from Colonel Wilson of his regiment thus announced his death:—
He fell in a battle in which we were engaged with the Sioux Indians, at a place called White Stone Hill. The battle occurred on the 3d of this month.Fuller intelligence was afterwards received. Major Ten Broeck writes:—
It was in the first of the month of August that we commenced our march up from Fort Pierre. I was with your son every day, and he was happy and cheerful. He was away on several scouts, —one, only a few days before the fight. The day of September 3d I was talking and laughing with him when the call was sounded “To horse,” and then every one was too busy to see what others were doing. I did not see him again till he was brought into camp, wounded. I inquired about him earlier, and learned that he was seen several times on the field, actively engaged driving in the Indians. When the first heavy firing was received, he disappeared, and I can find no one who saw him until morning. When I saw him he was too exhausted to talk, and I got him to rest, and left him, as I supposed, sleeping. In half an hour the Colonel sent for me, saying Leavitt wished to see me. I went, but found him too weak to speak; he took my hand and gave me a look that spoke more than words. It was his last good-by. Sad indeed was that hour,—our first fight, and the pride and flower of the regiment gone. The tent was filled with friends who but a few hours before had shared his danger, and seen man after man fall by his side without emotion; but now not an eye was dry, for one who was dear to all was leaving us forever. He passed away without pain or struggle, as quietly as if falling asleep. He lies buried in a pleasant spot on the bank of the river, under a large oak-tree, fifteen miles above Fort Pierre.Another friend, writing after his death, says:—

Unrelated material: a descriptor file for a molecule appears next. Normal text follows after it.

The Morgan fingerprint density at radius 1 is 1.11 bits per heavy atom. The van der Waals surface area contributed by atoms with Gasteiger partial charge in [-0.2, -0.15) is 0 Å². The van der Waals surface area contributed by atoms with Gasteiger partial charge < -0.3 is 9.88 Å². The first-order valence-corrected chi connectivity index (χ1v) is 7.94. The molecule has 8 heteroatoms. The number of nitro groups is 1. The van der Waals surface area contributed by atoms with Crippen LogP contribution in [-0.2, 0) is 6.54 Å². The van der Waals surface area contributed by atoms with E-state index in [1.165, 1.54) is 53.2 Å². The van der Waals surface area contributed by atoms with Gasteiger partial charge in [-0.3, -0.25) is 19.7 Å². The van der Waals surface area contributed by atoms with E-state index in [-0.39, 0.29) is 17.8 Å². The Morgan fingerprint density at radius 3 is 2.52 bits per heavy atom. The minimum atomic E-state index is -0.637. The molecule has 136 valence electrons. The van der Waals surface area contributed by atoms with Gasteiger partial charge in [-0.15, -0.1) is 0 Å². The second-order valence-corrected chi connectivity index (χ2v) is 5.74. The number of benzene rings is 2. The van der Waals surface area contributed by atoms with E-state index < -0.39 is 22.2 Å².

During the whole of our fatiguing march, suffering from many hardships and exposures, Lieutenant Leavitt bore all with such uniform good spirits, and evinced such manly bearing, as to win the love and esteem of the whole regiment. He was especially noticed by General Sully, as well as by the Colonel of our regiment, and recognized on all occasions as a prompt, efficient, and accomplished officer.